Despite losing seats Nov. 2, House Democratic leaders said Wednesday their caucus is energized and ready to confront the Republican majority in the new Congress.
During a news conference following a meeting of House Democrats, Minority Leader Nancy Pelosi of California said leaders are not licking their wounds from this month’s election results, but instead focused on the future. “This Democratic Caucus is now ready to do that,” she said.
But in a sign that the House Democrats have not forgotten Election Day, Democratic Caucus Chairman Robert Menendez of New Jersey announced the formation of a task force on faith and values in politics. In exit polling, 22 percent of the voters surveyed Nov. 2 said moral values were the most important factor in their voting decision.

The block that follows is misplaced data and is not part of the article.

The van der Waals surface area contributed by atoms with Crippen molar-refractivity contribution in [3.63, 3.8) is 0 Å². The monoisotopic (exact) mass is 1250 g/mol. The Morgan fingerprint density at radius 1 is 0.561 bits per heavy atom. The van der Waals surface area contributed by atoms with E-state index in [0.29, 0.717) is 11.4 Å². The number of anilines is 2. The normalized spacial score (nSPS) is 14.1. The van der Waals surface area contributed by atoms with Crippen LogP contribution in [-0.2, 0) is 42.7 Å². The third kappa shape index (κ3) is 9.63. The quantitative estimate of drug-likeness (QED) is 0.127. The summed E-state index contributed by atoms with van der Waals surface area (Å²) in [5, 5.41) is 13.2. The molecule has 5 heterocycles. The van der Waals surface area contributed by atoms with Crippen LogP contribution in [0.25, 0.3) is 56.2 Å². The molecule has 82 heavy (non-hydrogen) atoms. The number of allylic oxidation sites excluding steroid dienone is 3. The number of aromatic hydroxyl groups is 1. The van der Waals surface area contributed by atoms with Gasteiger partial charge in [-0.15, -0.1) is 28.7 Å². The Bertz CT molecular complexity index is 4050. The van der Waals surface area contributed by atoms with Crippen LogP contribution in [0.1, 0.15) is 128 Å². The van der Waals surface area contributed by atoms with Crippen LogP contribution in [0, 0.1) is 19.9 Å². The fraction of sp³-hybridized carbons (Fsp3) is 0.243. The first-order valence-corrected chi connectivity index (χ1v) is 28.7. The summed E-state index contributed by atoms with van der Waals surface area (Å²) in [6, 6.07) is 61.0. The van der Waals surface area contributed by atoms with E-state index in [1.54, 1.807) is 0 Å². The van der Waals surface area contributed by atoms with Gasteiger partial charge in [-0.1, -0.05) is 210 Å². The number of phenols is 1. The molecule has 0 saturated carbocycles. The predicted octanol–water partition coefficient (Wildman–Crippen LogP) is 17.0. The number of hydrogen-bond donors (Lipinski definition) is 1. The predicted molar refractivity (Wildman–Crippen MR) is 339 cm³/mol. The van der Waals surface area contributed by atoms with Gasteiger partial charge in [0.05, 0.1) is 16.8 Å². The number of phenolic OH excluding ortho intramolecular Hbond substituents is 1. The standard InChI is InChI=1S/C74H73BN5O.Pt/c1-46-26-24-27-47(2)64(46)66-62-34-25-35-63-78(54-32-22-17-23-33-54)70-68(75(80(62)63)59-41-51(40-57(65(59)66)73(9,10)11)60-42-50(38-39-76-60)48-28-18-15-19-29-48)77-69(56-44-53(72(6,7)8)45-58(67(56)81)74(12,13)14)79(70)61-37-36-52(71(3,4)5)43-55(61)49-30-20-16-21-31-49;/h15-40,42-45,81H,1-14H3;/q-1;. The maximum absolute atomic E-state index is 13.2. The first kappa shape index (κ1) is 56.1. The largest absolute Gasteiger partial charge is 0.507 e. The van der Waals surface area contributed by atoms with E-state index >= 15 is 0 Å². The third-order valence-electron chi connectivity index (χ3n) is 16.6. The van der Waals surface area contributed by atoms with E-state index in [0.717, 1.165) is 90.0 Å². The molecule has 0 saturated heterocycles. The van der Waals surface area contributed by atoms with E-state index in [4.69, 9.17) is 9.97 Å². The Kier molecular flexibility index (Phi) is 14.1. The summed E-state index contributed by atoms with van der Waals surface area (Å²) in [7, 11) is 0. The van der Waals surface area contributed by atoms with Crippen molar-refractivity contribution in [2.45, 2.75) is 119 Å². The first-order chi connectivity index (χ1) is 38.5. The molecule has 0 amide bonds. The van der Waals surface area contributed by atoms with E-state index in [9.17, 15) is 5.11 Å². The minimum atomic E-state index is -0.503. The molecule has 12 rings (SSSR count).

The House Democrats unanimously re-elected their current leadership team for the new Congress. Pelosi was widely praised by Democratic lawmakers for shaping consensus positions for the caucus and for her fundraising efforts on behalf of Democratic candidates.
“The leadership did a very good job,” said Gary L. Ackerman, D-N.Y. “It could have been a disaster based on what the president did.”
Also re-elected were Menendez, Minority Whip Steny H. Hoyer of Maryland, and Caucus Vice Chairman James E. Clyburn and John M. Spratt Jr., assistant to the minority leader, both of South Carolina.
Pelosi announced that fellow Californian George Miller and Rosa DeLauro of Connecticut will continue as cochairmen of the Steering and Policy Committee, which is chaired by Pelosi.
One leadership position remains a question mark. Robert T. Matsui of California has said he will remain chairman of the Democratic Congressional Campaign Committee (DCCC) through the Louisiana runoff elections in December. He is widely expected to step aside then, although Matsui has been silent about his intentions.
The DCCC chairman is appointed by the Democratic leader.